Was the British Museum right to bypass BP as a sponsor for its Arctic exhibition?
Marine Tanguy, chief executive of MTArt Agency, says YES.
I completely understand why the British Museum would be embarrassed to take the sponsorship of BP while discussing the Arctic in its next exhibition, one of the regions most affected by climate change.
The transition to ethical funding may be painful financially, but as a sector, galleries and museums cannot continue like this. We cannot accept money from sources that are affecting the world of our future generations so negatively.
Whether it is shunning donations from the Sackler family, whose pharmaceutical companies have contributed to the opioid addiction epidemic that has killed hundreds of thousands of people, or fossil fuel giants that are destroying the planet, all of us need to take a stand.
Younger generations are showing the way — most want to buy from and work for companies that are doing the right thing. Over 25 per cent of graduates of the top business schools now want to be involved in social impact investment.
Gone is the world when one can be immoral at work and get away with it. Bypassing unethical sponsors may not be easy, but it is the only way to ensure that tomorrow sees a better world.
Harry Phibbs, journalist at Conservative Home, says NO.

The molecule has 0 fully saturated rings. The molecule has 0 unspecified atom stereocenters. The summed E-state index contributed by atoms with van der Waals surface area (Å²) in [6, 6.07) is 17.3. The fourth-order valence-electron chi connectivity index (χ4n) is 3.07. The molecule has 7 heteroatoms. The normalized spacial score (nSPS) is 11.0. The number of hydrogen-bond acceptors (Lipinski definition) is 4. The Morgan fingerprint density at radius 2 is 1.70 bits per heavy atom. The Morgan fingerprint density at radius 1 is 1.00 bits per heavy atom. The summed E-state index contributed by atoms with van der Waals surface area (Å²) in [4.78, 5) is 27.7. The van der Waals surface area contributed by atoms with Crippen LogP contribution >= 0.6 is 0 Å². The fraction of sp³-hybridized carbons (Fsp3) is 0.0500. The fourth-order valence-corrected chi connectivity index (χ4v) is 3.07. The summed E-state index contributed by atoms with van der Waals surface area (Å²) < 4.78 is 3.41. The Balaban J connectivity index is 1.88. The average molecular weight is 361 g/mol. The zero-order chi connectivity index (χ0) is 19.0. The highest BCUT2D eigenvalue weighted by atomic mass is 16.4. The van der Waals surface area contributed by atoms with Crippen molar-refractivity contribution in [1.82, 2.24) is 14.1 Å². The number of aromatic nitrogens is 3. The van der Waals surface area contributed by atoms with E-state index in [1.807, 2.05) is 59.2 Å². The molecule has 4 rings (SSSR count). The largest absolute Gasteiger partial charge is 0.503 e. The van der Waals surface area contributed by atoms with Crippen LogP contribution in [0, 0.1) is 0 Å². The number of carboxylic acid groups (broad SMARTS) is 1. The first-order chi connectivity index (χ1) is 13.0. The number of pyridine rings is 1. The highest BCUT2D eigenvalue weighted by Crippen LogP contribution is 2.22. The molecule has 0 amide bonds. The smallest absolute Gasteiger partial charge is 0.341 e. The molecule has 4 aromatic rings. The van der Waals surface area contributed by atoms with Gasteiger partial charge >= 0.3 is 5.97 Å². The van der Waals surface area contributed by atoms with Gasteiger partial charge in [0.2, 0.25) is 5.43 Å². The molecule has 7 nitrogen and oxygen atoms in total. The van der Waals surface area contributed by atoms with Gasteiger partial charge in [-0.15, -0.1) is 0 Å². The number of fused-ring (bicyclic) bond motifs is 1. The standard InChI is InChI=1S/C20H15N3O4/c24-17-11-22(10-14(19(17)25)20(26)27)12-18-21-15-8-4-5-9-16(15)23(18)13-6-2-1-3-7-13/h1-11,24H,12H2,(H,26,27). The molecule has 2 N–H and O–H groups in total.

In the words of Greta Thunberg: “How dare you?” Most of the British Museum’s funding comes from our taxes — over £52m last year. That’s our money, which could go on nurses, teachers or police officers, or even be left with us to spend as we choose.
Yet the British Museum, which presumably claims that it needs every penny of that state funding, has had the nerve to bypass sponsorship from BP for the Arctic exhibition — a craven decision due to protests from Extinction Rebellion.
The objection is that BP produces fossil fuels. Is it suggested that it should immediately cease production? Do none of the trustees of the British Museum drive cars? Do they not heat their homes?
The main way to reduce carbon emissions in the immediate term is to shift to shale gas. BP itself is investing in fracking — and ironically some misguided environmentalists are attacking it for doing so.
The British Museum should have been proud to be sponsored by BP. The government needs to appoint new trustees. If the current bunch are foolish enough to be turning down BP’s money, why should they be trusted with any more of ours?
Main image credit: Getty